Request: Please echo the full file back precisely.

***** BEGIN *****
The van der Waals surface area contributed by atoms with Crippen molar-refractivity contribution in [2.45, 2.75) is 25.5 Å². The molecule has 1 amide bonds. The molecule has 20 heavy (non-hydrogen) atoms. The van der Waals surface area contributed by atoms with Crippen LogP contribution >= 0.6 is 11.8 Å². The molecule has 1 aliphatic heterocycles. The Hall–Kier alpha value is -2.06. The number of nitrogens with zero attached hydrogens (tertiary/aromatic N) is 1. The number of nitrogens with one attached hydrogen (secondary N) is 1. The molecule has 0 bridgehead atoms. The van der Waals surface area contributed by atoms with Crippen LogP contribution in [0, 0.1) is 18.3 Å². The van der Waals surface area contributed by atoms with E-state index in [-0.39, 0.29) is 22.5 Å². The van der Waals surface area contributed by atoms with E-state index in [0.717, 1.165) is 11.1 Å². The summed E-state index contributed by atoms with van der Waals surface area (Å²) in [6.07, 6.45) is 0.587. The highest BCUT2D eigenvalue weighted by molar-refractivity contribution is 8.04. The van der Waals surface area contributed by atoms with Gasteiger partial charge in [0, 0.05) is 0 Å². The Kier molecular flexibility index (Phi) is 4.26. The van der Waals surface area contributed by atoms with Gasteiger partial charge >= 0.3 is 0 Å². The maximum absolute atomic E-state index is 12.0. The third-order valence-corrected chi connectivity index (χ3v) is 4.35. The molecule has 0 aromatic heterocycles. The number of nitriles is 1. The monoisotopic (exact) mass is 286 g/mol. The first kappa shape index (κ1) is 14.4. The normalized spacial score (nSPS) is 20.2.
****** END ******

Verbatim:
The van der Waals surface area contributed by atoms with Crippen molar-refractivity contribution in [2.45, 2.75) is 25.5 Å². The molecule has 1 amide bonds. The molecule has 20 heavy (non-hydrogen) atoms. The van der Waals surface area contributed by atoms with Crippen LogP contribution >= 0.6 is 11.8 Å². The molecule has 1 aliphatic heterocycles. The Hall–Kier alpha value is -2.06. The number of nitrogens with zero attached hydrogens (tertiary/aromatic N) is 1. The number of nitrogens with one attached hydrogen (secondary N) is 1. The molecule has 0 bridgehead atoms. The van der Waals surface area contributed by atoms with Crippen LogP contribution in [0, 0.1) is 18.3 Å². The van der Waals surface area contributed by atoms with E-state index in [-0.39, 0.29) is 22.5 Å². The van der Waals surface area contributed by atoms with E-state index in [0.717, 1.165) is 11.1 Å². The summed E-state index contributed by atoms with van der Waals surface area (Å²) in [6.07, 6.45) is 0.587. The highest BCUT2D eigenvalue weighted by molar-refractivity contribution is 8.04. The van der Waals surface area contributed by atoms with Gasteiger partial charge in [0, 0.05) is 0 Å². The Kier molecular flexibility index (Phi) is 4.26. The van der Waals surface area contributed by atoms with Gasteiger partial charge >= 0.3 is 0 Å². The maximum absolute atomic E-state index is 12.0. The third-order valence-corrected chi connectivity index (χ3v) is 4.35. The molecule has 0 aromatic heterocycles. The number of nitriles is 1. The monoisotopic (exact) mass is 286 g/mol. The first kappa shape index (κ1) is 14.4. The normalized spacial score (nSPS) is 20.2.